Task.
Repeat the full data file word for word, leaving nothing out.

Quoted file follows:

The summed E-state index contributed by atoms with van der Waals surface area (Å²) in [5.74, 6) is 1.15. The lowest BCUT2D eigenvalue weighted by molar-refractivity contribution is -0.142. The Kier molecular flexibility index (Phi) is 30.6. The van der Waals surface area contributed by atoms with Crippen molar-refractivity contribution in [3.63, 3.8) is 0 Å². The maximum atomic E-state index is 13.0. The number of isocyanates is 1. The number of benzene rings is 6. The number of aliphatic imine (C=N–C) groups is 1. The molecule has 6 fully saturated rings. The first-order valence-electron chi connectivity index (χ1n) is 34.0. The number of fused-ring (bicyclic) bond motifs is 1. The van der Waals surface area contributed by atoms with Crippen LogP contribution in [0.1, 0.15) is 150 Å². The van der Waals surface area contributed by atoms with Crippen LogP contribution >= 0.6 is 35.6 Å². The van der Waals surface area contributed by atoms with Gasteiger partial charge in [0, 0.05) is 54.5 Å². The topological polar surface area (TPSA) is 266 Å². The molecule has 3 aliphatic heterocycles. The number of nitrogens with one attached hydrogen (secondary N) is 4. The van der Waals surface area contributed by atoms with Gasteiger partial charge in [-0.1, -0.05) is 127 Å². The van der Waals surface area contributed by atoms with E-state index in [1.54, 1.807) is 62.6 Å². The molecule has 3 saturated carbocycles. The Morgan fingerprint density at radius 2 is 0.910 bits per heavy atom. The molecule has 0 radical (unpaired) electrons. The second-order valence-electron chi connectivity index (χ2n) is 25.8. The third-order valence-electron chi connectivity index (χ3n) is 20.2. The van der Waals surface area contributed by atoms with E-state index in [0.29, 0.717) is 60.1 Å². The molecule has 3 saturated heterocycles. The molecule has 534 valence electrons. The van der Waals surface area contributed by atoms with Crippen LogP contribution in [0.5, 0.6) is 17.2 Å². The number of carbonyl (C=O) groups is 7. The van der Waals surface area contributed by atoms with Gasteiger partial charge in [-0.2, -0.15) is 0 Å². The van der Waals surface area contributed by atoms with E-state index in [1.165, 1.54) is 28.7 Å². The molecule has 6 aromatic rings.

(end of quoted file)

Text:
The summed E-state index contributed by atoms with van der Waals surface area (Å²) in [5.74, 6) is 1.15. The lowest BCUT2D eigenvalue weighted by molar-refractivity contribution is -0.142. The Kier molecular flexibility index (Phi) is 30.6. The van der Waals surface area contributed by atoms with Crippen molar-refractivity contribution in [3.63, 3.8) is 0 Å². The maximum atomic E-state index is 13.0. The number of isocyanates is 1. The number of benzene rings is 6. The number of aliphatic imine (C=N–C) groups is 1. The molecule has 6 fully saturated rings. The first-order valence-electron chi connectivity index (χ1n) is 34.0. The number of fused-ring (bicyclic) bond motifs is 1. The van der Waals surface area contributed by atoms with Crippen LogP contribution in [0.1, 0.15) is 150 Å². The van der Waals surface area contributed by atoms with Crippen LogP contribution >= 0.6 is 35.6 Å². The van der Waals surface area contributed by atoms with Gasteiger partial charge in [0, 0.05) is 54.5 Å². The topological polar surface area (TPSA) is 266 Å². The molecule has 3 aliphatic heterocycles. The number of nitrogens with one attached hydrogen (secondary N) is 4. The van der Waals surface area contributed by atoms with Gasteiger partial charge in [-0.1, -0.05) is 127 Å². The van der Waals surface area contributed by atoms with E-state index in [1.54, 1.807) is 62.6 Å². The molecule has 3 saturated carbocycles. The Morgan fingerprint density at radius 2 is 0.910 bits per heavy atom. The molecule has 0 radical (unpaired) electrons. The second-order valence-electron chi connectivity index (χ2n) is 25.8. The third-order valence-electron chi connectivity index (χ3n) is 20.2. The van der Waals surface area contributed by atoms with E-state index in [0.29, 0.717) is 60.1 Å². The molecule has 3 saturated heterocycles. The molecule has 534 valence electrons. The van der Waals surface area contributed by atoms with Crippen LogP contribution in [0.5, 0.6) is 17.2 Å². The number of carbonyl (C=O) groups is 7. The van der Waals surface area contributed by atoms with Gasteiger partial charge in [-0.2, -0.15) is 0 Å². The van der Waals surface area contributed by atoms with E-state index in [1.165, 1.54) is 28.7 Å². The molecule has 6 aromatic rings.